Mathematics Stack Exchange is a question and answer site for people studying math at any level and professionals in related fields. Join them; it only takes a minute:

Sign up
Here's how it works:
  1. Anybody can ask a question
  2. Anybody can answer
  3. The best answers are voted up and rise to the top

This is a follow-up to this previous question.

Suppose I have a mean-zero symmetrically-distributed random variable $X$ over the support $\mathbb{R}$. If $X$ has a moment-generating function $M_X(t)$ that is smooth around 0, $X$ has an exponentially decaying tail probability, by Chernoff bound (Lemma 11.9.1 in Cover and Thomas's "Elements of Information Theory" 2nd edition).

Now, suppose that $X$ has an $M_X(t)$ that is not smooth around 0. Suppose that $\mathbf{E}[X^k]=\infty$ for all even $k>n$, where $n$ is a positive integer. Is there $X$ that has exponentially-decaying tail probability in that case? Or would the tail probability always be a power-law?

Also, what happens to the tail if $M_X(t)$ is not defined, i.e. the integral in the transform diverges?

EDITS: Clarified the question based on helpful comments from @cardinal.

share|cite|improve this question
A somewhat pedantic response to your question is that no such random variable $X$ can exist in the first place based on the set of conditions you've placed on it. Do you see why? (Hint: Consider $k > n$ where $k$ is odd.) – cardinal Nov 10 '11 at 16:42
Hmmm... I see what you are saying. But does this mean that any symmetric zero-mean $X$ has to have all finite moments? Or is there a symmetric zero-mean $X$ that has all the moments but for which $M_X(t)$ is not smooth around 0? Which condition should I weaken? – M.B.M. Nov 10 '11 at 17:07
No, quite the opposite. A symmetric distribution about zero need not have any (raw) odd moments at all, but all (raw) even moments will exist, even if they are not finite. – cardinal Nov 10 '11 at 17:16
I think I am confused about what it means by "not having moment $\mu_n$". I interpret that only as "$\mu_n=\infty$". That is, my interpretation of "having moments" means "having finite momemts, possibly equal to zero". Would removing "Suppose that $\mathbf{E}[X_k]=\infty$ for all $k>n$, where $n$ is a positive integer" put more sense into my question? I'm mainly interested in what happens for $X$ with $M_X(t)$ that is not smooth around zero. – M.B.M. Nov 10 '11 at 17:26
And I was confused by your first comment because Student's t has finite moments up to its degree of freedom and further even moments are infinite or the integral in the mgf diverges for odd ones. Anyway, my bad -- I've edited my question. – M.B.M. Nov 10 '11 at 17:33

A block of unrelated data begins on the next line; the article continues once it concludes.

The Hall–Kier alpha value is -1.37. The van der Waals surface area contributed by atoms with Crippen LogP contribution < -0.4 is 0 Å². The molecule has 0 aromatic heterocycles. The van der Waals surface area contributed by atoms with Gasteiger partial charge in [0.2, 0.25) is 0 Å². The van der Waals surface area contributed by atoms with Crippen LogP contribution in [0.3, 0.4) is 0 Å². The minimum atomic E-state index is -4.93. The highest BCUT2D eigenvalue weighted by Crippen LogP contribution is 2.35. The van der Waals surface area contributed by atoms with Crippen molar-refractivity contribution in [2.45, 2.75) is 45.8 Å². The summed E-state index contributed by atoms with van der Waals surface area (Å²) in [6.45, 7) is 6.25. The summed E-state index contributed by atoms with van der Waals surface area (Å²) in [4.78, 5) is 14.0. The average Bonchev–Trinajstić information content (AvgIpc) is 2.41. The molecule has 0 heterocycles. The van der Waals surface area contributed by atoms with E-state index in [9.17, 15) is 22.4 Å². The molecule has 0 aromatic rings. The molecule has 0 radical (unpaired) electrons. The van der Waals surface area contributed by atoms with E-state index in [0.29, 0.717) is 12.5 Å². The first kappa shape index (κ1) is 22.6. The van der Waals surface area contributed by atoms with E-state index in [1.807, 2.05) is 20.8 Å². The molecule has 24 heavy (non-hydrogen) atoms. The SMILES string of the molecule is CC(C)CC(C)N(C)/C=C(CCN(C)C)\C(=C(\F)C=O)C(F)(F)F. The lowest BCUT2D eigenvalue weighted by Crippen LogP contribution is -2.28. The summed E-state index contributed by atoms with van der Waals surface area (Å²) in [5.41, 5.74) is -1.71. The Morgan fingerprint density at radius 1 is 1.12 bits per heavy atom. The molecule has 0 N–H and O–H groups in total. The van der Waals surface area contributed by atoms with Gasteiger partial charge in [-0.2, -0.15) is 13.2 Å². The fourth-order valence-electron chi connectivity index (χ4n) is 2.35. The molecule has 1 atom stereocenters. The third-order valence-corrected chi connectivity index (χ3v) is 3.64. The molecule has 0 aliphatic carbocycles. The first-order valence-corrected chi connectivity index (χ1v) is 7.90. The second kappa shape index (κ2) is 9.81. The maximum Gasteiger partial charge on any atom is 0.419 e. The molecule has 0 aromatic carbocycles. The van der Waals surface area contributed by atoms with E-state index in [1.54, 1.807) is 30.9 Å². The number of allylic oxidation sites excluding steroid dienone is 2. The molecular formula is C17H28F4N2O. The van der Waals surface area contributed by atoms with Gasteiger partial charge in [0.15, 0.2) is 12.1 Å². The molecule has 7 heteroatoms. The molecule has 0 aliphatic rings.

up vote 5 down vote accepted

I assume that "exponentially decaying tail probability" means that $P(|X| > t) \le C e^{-\epsilon t}$ for some $C, \epsilon$. Any such random variable has finite moments of all orders. This follows from the formula $$E[|X|^p] = \int_0^\infty p t^{p-1} P(|X| > t) dt$$ which you can prove with Fubini's theorem and the fundamental theorem of calculus.

share|cite|improve this answer
Thanks! That's the result I've been looking for. – M.B.M. Nov 10 '11 at 18:54
@Bullmoose: Note that this is the converse of the statement you originally quoted in another question. So, just be sure it actually is the result you were looking for. :) – cardinal Nov 10 '11 at 22:04
@cardinal Basically, I wanted to know whether not having finite moments of all orders implies that the tail probabilities do not decay exponentially. I think this answer answers it (as a contrapositive.) The statement I made in the comment to the other question states that if MGF is smooth around 0 then its tails decay exponentially, and it has all finite moments. I understand that having finite moments of all orders doesn't necessarily result in having exponential tails (the lognormal example), but for my problem it suffices to state that having a smooth MGF implies moments and exp-tails. – M.B.M. Nov 10 '11 at 22:49
@Bullmoose: I was referring to the following statement of yours in this question: I've heard somewhere that all finite moments of A with support R means that the tails of A decay exponentially. Is that true? – cardinal Nov 10 '11 at 23:20
Ahh, right. And that statement was shown to not be true. :) – M.B.M. Nov 11 '11 at 0:03

Your Answer


By posting your answer, you agree to the privacy policy and terms of service.

Not the answer you're looking for? Browse other questions tagged or ask your own question.